Except in an approved vehicle, no horse may be transported on a journey in excess of eight hours (except Registered horses). In an approved vehicle, horses may be transported for 24 hours, provided that, at eight-hour intervals, they are given liquid and, if necessary, fed. At the end of the 24-hour period of transport horses must be rested for at least 24 hours.
Registered horses

  • must be registered with a recognised breed society or company such as Wetherbys , transporters must be able to show to an Inspector that the horse’s are registered
  • registered horses not going to market or slaughter are exempt from the requirement for journey logs, watering and feeding intervals, journey times and rest periods and ATDs

General

  • Horses may not be transported in a vehicle with more than one deck in operation. Minimum internal height shall be 75cm higher than the height of the withers of the highest animal.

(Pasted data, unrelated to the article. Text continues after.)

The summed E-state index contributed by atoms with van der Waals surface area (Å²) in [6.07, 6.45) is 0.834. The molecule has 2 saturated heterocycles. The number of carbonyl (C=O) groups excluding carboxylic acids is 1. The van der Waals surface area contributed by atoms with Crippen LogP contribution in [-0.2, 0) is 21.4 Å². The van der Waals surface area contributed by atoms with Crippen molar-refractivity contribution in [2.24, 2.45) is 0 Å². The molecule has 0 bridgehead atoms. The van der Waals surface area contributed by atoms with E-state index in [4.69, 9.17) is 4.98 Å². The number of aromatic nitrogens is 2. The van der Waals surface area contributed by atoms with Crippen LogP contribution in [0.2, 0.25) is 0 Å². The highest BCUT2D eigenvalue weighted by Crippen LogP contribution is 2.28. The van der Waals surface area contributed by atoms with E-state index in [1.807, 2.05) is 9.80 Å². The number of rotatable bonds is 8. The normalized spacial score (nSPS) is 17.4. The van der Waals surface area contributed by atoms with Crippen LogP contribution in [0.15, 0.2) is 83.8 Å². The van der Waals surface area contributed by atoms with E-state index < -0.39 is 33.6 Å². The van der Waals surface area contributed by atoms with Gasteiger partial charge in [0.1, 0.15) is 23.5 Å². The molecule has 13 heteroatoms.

• When transported in groups, horses older than eight months must wear halters (unless they are unbroken).
  • Unbroken horses shall not be transported in groups of more than four individual horses.
  • Tied animals shall be transported separately from untied animals.
  • A stallion or a mare with a foal at foot may not be transported in the same undivided vehicle as any other horse (unless the horses were raised in compatible groups, are accustomed to each other or where separation will cause distress).
  • During transport, horses must be accompanied by an ATD, giving details of the journey and the horses being transported. Persons transporting their own horses, within their own means of transport, for a distance of less than 50km from their holding, are exempt from this requirement.

Please note
This leaflet is not an authoritative interpretation of the law and is intended only for guidance. For further information please contact your local trading standards service.
Hampshire County Council, Trading Standards Service, Montgomery House, Monarch Way, Winchester, Hampshire, SO22 5PW Tel: 01962 833620 Fax: 01962 833699 Email: rsadvice@hants.gov.uk